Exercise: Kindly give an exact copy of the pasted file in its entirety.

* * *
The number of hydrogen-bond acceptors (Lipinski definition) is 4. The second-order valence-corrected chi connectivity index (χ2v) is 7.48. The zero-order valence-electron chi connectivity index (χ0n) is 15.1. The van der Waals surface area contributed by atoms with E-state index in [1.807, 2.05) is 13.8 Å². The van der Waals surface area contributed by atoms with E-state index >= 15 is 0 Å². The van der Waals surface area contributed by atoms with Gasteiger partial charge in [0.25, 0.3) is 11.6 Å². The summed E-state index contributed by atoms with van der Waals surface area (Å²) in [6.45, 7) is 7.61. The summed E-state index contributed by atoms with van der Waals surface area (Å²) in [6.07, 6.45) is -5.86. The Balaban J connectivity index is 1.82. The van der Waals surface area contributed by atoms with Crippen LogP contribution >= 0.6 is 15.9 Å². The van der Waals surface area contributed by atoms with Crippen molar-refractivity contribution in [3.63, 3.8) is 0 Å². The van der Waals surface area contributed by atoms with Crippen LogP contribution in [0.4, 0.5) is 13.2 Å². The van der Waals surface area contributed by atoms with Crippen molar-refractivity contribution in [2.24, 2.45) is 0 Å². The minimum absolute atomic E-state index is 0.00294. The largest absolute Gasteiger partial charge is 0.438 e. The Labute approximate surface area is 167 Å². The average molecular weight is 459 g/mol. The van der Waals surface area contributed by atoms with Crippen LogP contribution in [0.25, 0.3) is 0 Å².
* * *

The number of hydrogen-bond acceptors (Lipinski definition) is 4. The second-order valence-corrected chi connectivity index (χ2v) is 7.48. The zero-order valence-electron chi connectivity index (χ0n) is 15.1. The van der Waals surface area contributed by atoms with E-state index in [1.807, 2.05) is 13.8 Å². The van der Waals surface area contributed by atoms with E-state index >= 15 is 0 Å². The van der Waals surface area contributed by atoms with Gasteiger partial charge in [0.25, 0.3) is 11.6 Å². The summed E-state index contributed by atoms with van der Waals surface area (Å²) in [6.45, 7) is 7.61. The summed E-state index contributed by atoms with van der Waals surface area (Å²) in [6.07, 6.45) is -5.86. The Balaban J connectivity index is 1.82. The van der Waals surface area contributed by atoms with Crippen LogP contribution >= 0.6 is 15.9 Å². The van der Waals surface area contributed by atoms with Crippen molar-refractivity contribution in [3.63, 3.8) is 0 Å². The van der Waals surface area contributed by atoms with Crippen LogP contribution in [0.4, 0.5) is 13.2 Å². The van der Waals surface area contributed by atoms with Crippen molar-refractivity contribution in [2.24, 2.45) is 0 Å². The minimum absolute atomic E-state index is 0.00294. The largest absolute Gasteiger partial charge is 0.438 e. The Labute approximate surface area is 167 Å². The average molecular weight is 459 g/mol. The van der Waals surface area contributed by atoms with Crippen LogP contribution in [0.25, 0.3) is 0 Å².